The former U.S. State Department spokesman who criticized the military’s treatment of Bradley Manning may have lost his job, but he’s not backing down.
Manning is the Army private accused of handing over secret U.S. State Department cables to WikiLeaks.
“I thought the treatment of Bradley Manning was undermining what I considered to be a very legitimate prosecution of an individual who has profoundly affected US national security,” P.J. Crowley told BBC News in his first remarks since he was forced to resign.
“Quite honestly I didn’t necessarily think the controversy would go as far as it did but I don’t regret saying what I said,” he said.
Crowley added that it had been appropriate for him to step down because his remarks put President Barack Obama in a “difficult position.”
While still the top spokesman for the State Department, he had said that it was “counterproductive and stupid” for Manning to be held in solitary confinement for 23 hours a day.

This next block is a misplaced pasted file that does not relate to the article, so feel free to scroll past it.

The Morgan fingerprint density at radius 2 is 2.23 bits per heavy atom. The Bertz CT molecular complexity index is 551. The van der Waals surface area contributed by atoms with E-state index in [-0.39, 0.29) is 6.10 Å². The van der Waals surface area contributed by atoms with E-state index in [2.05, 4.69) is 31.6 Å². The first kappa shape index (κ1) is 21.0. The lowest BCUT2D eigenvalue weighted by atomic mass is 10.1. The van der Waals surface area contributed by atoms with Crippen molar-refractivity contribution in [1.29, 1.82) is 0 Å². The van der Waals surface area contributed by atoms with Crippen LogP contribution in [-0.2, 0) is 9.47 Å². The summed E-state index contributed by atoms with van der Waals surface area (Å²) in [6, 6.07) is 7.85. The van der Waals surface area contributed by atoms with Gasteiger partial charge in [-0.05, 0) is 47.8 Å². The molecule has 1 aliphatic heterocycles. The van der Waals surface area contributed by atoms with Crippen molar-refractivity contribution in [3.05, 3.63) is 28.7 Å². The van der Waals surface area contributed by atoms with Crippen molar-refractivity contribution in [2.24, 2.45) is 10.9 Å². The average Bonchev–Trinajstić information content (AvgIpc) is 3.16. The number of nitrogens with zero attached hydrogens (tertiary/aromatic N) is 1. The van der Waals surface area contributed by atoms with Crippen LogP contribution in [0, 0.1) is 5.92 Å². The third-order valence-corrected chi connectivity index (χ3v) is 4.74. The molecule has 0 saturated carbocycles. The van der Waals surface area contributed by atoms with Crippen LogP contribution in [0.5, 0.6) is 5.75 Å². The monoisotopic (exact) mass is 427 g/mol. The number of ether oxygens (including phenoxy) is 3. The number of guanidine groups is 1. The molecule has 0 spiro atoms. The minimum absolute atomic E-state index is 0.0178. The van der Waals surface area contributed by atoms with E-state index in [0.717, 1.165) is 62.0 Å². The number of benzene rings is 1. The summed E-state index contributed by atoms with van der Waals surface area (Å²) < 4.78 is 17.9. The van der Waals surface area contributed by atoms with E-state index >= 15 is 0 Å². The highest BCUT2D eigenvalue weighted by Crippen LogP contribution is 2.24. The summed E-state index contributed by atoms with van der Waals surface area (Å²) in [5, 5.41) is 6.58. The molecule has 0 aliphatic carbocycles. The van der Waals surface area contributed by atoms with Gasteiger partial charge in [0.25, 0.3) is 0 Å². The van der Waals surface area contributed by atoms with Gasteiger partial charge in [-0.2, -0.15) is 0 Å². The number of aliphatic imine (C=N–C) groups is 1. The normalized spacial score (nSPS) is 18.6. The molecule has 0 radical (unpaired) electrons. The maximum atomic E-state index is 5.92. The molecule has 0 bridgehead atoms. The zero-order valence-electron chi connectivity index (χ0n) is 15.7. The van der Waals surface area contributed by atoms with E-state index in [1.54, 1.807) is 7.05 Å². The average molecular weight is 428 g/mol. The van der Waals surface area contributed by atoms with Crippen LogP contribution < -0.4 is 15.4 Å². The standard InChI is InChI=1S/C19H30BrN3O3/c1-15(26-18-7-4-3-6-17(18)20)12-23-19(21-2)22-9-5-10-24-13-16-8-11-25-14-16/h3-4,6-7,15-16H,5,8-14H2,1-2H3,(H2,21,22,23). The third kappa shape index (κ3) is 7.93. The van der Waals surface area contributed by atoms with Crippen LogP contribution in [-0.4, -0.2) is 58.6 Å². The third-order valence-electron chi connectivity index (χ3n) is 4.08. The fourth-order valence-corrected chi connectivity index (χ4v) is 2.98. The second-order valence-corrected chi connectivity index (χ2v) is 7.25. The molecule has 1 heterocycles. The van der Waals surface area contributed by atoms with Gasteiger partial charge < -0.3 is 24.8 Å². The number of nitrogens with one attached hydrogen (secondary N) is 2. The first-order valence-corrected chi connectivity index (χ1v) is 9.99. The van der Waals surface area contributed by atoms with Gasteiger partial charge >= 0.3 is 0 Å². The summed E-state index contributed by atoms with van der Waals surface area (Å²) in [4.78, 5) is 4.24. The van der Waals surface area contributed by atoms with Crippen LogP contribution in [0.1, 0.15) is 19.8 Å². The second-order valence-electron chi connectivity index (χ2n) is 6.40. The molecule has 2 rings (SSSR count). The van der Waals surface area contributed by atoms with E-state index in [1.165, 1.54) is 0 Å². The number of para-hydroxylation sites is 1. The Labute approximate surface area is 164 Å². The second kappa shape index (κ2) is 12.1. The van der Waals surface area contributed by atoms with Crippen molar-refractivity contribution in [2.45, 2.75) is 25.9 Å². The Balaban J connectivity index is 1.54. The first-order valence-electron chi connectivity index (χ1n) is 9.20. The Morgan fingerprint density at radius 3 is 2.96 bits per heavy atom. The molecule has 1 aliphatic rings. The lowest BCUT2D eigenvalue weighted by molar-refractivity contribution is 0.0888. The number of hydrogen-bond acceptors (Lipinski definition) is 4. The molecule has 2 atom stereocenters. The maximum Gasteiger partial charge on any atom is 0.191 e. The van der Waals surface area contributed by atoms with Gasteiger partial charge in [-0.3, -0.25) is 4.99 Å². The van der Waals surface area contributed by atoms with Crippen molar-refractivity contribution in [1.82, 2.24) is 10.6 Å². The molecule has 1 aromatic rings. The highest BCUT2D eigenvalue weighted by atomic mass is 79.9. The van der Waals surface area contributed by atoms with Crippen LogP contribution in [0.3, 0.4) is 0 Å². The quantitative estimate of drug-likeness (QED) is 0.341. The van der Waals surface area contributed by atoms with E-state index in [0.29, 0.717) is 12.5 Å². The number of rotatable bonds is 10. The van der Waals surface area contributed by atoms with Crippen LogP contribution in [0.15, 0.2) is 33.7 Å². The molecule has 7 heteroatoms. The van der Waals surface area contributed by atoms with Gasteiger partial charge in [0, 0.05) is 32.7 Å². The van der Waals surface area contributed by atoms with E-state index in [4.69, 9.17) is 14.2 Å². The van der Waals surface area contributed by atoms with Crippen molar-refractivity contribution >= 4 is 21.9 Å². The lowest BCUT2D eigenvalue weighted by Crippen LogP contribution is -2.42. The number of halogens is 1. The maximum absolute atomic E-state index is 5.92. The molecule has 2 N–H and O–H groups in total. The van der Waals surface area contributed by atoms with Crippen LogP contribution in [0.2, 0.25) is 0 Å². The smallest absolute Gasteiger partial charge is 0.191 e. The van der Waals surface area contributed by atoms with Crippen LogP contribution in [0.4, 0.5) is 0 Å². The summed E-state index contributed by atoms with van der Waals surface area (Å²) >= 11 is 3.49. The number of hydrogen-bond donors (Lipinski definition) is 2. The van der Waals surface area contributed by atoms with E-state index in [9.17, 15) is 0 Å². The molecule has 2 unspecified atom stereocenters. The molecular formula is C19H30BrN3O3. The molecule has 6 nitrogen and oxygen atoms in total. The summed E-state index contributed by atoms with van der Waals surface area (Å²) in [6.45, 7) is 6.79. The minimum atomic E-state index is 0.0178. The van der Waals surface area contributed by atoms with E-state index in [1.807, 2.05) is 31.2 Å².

“The exercise of power in today’s challenging times and relentless media environment must be prudent and consistent with our laws and values,” he said in a statement at the time. “Given the impact of my remarks, for which I take full responsibility, I have submitted my resignation.”
Manning attorney David Coombs had revealed only days before that for at least two nights in row, the Army private had been “stripped naked” for as long as seven hours at a time.
In a March 11 press conference, the president told reporters that the Pentagon had assured him that Manning’s treatment was appropriate.
Elected on a promise of a more transparent government, Obama has taken “unprecedented” aim at leakers who divulge classified information to journalists, according to critics.
“We’ve seen the current president bringing five prosecutions so far… against people for whistleblowing, for leaks of classified information,” said Daniel Ellsberg, famous for his 1971 leak of the “Pentagon Papers,” which helped turn the tide of public opinion against the Vietnam War.
“All previous presidents put together brought three prosecutions… We see a campaign here against whistleblowing that is highly unprecedented in legal terms.”
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